Veterans Learn to Express Emotions with Guitars

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guitarvets_400Patrick Nettesheim (left) writes out chords in guitar tablature for Steve Ringerson, an instructor at Guitars 4 Vets. Guitars 4 Vets is a volunteer group that works with veterans at the VA Medical Center to teach them to play guitar and to put their experiences into words and music. Nettesheim co-founded the group with Vietnam veteran Dan Van Buskirk when Van Buskirk noticed significant improvement with stress after taking guitar lessons from Nettesheim.

By DENICE RYAN MARTIN

It’s Tuesday afternoon in a meeting room at the Clement J. Zablocki Veterans Affairs Medical Center’s domiciliary in Building 123. A small group of veterans and civilians sits in folding chairs clutching and strumming guitars. Chords from a Clapton tune, soft conversation and bursts of laughter float in the air.

The weekly drop-in guitar class hosted by Guitars 4 Vets is in session.

"This program is about expressing emotions," says co-founder Patrick Nettesheim, a Milwaukee-area guitar teacher and musician. "We’ve set up a relaxed learning atmosphere where the guitar becomes the catalyst for human interaction."

     

The idea for the nonprofit group was launched in the summer of 2007 when one of Nettesheim’s students, Dan Van Buskirk, a Vietnam veteran being treated for post-traumatic stress disorder, recognized the therapeutic value of taking guitar lessons.

"Pat’s an extremely compassionate man," Van Buskirk says. "We had a lot of talks during my lessons and it really helped me out."





guitarvets2_400Van Buskirk, who served on a Marine reconnaissance team in Vietnam, said those sessions helped him deal with the survivor guilt that many combat vets face.

"I lost a team and a half of guys over there," he says. "We were not allowed to grieve, and moved from one patrol to the next."

A social worker by training, Van Buskirk suggested that the pair create Guitars 4 Vets as a complementary therapy or outreach to veterans receiving mental health and medical services through the VA system.

"I know what it’s like to be in a place where you don’t have a sense of security, worth or self-esteem," Van Buskirk says. "I like to do whatever I can to lift guys out of that situation and out of their caves, taking them from a survival mode to a thrive mode."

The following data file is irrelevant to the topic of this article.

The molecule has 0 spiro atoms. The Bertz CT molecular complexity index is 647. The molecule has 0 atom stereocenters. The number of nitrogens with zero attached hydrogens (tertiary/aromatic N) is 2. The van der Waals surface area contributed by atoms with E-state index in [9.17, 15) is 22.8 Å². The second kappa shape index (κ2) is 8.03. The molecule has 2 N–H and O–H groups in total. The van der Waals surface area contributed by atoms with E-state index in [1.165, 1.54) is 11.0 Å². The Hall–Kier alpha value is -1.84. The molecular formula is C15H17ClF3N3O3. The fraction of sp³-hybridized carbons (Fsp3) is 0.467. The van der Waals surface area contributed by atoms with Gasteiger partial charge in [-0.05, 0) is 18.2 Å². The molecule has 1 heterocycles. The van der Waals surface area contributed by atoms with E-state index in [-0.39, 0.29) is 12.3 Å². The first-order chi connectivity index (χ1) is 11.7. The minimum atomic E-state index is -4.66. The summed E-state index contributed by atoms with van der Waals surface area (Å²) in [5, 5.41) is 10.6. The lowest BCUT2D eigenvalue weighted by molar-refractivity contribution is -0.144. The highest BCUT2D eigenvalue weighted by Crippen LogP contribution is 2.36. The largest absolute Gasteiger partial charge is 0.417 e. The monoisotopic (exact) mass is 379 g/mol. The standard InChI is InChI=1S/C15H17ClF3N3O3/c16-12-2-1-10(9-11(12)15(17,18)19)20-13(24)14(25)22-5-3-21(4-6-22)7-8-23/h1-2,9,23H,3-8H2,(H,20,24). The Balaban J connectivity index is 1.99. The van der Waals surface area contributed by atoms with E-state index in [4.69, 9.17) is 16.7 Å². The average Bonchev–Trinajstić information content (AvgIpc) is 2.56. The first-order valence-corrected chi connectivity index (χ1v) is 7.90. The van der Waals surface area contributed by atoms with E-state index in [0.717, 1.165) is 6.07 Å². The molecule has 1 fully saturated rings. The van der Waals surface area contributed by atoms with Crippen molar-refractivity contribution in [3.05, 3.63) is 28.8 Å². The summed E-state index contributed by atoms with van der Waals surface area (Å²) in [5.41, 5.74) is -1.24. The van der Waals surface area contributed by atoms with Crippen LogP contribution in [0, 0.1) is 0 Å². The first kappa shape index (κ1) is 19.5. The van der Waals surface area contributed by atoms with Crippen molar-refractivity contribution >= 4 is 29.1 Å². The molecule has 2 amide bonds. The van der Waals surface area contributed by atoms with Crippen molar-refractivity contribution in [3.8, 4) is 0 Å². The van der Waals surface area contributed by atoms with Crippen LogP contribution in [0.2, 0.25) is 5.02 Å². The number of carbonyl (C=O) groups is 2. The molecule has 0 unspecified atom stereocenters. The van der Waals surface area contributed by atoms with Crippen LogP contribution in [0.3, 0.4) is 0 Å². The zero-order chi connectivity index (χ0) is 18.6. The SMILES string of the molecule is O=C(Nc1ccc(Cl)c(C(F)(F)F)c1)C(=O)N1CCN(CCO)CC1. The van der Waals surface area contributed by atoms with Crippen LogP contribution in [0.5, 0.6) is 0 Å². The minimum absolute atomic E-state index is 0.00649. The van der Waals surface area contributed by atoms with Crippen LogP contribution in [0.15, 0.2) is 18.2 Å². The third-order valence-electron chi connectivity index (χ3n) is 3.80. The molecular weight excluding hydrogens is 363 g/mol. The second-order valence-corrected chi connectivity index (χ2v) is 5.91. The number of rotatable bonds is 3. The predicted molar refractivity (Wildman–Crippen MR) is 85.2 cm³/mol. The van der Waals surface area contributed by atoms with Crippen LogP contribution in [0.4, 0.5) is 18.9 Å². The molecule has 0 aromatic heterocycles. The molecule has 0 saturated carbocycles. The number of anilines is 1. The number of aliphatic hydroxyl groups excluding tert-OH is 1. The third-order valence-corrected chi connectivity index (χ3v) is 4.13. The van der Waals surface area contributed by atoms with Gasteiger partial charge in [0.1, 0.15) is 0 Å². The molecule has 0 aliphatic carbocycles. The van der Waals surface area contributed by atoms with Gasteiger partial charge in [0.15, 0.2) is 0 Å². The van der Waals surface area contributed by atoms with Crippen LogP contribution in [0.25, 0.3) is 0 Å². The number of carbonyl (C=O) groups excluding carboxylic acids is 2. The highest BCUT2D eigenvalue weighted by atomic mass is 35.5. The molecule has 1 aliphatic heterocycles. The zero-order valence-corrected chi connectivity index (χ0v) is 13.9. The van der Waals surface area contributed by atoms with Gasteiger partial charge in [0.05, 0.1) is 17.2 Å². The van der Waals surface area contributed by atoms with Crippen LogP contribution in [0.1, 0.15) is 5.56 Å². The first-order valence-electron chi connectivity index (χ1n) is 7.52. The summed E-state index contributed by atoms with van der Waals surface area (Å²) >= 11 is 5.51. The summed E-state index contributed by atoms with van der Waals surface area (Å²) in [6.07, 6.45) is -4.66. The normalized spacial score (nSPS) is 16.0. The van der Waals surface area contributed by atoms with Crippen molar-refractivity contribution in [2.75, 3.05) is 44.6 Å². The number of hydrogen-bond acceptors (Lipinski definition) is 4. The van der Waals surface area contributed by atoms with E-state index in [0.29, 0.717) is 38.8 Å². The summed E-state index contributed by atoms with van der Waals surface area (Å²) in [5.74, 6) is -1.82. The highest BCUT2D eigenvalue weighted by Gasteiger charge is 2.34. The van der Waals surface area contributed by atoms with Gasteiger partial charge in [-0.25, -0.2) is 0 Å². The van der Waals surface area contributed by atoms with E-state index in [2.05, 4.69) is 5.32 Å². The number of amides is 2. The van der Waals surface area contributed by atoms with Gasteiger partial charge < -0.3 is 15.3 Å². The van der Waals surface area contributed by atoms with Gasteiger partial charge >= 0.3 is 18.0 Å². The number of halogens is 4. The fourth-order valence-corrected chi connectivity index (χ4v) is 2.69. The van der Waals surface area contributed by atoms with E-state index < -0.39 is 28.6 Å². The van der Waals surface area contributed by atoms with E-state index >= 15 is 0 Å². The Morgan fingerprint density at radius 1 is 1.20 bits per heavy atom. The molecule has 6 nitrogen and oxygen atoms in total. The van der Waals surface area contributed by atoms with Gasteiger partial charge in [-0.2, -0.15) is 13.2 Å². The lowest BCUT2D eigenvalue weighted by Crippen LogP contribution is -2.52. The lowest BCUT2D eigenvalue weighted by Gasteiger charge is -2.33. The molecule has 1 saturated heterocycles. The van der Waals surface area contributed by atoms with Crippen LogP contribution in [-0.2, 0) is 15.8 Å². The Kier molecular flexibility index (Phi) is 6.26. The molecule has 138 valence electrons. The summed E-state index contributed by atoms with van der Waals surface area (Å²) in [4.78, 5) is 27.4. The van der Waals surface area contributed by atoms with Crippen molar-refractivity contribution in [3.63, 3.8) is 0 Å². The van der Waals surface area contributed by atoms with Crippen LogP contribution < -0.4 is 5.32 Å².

Alan Harrison of Milwaukee is a participant who is thriving in the music program. The Ohio native served in the U.S. Navy from 1973 to 1994, retiring as a Boatswain’s Mate 1st Class.

"For the first time since I’ve been out of the Navy, I feel the camaraderie again," Harrison says. "These guys are just awesome. They’re like my brothers."

A VA shuttle transports Harrison to and from the center for his weekly lessons. He’s been a student in the program for six months and, as promised by the group, received a free guitar upon completion of his fifth lesson.

Harrison and his instructor, Meaghan Owens, recently completed co-writing a song inspired by his years in the military. Owens is a Nashville songwriter who grew up in Oconomowoc and is temporarily working in Milwaukee.

The sweet-voiced young woman stresses that their work represents a true collaboration. She crafted Harrison’s stories into lyrics and he composed the music.

She also rejects the roles of "teacher" and "student."

"We all teach and learn from each other," Owen says.

A believer in the concept of giving back to one’s community, Owens is grateful that she found an outlet to suit her talents.

"The music industry can be a self-centered business," she says. "I’d feel out of balance if I didn’t find a way to share and help others. Music is a healing force and it’s the gift I have to offer."

Kinthy Pourheydarian served in the U.S. Army from 1978 to 1992. A self-taught saxophonist who enjoys playing with the VA Jam Band (open to clients at the VA Center), the veteran acknowledges that learning a new instrument has done wonders in battling stress.

"When I’m practicing I don’t have time to think about other things on my mind," she says. "All I think about is where my fingers are going. It releases anxiety and tension."

Guitar 4 Vets volunteer and board member Pete Ruzicka holds a similar view.

As a 24-year member of the armed forces (first Army, then Air Force Reserves), he experienced the conflicts in Grenada, Desert Storm and Iraq.

"There are times you get bad dreams," the 46-year-old veteran says. "You have to be as strong as you can and get counseling. The guitar lets me focus on something."

An avid guitar player since his teens, Ruzicka is touched as he watches his students start to relax, learn and open up during their guitar lessons.

"Some of them have been in a clamshell all their lives," he says. "When they are able to start talking with me, it brings tears to my eyes."

According to Nettesheim, Guitars 4 Vets is presently serving veterans through VA facilities in Milwaukee, Madison, La&enspCrosse and Tomah. And word about the group is spreading. With a small team of volunteers, the group has served about 400 veterans to date.

Nettesheim says requests are coming in from other states, including Illinois and Arizona, to start up these therapeutic programs

"We really need volunteers to help us grow," he says.

For more information on Guitars 4 Vets and volunteer opportunities, visit www.guitarsforvets.org.

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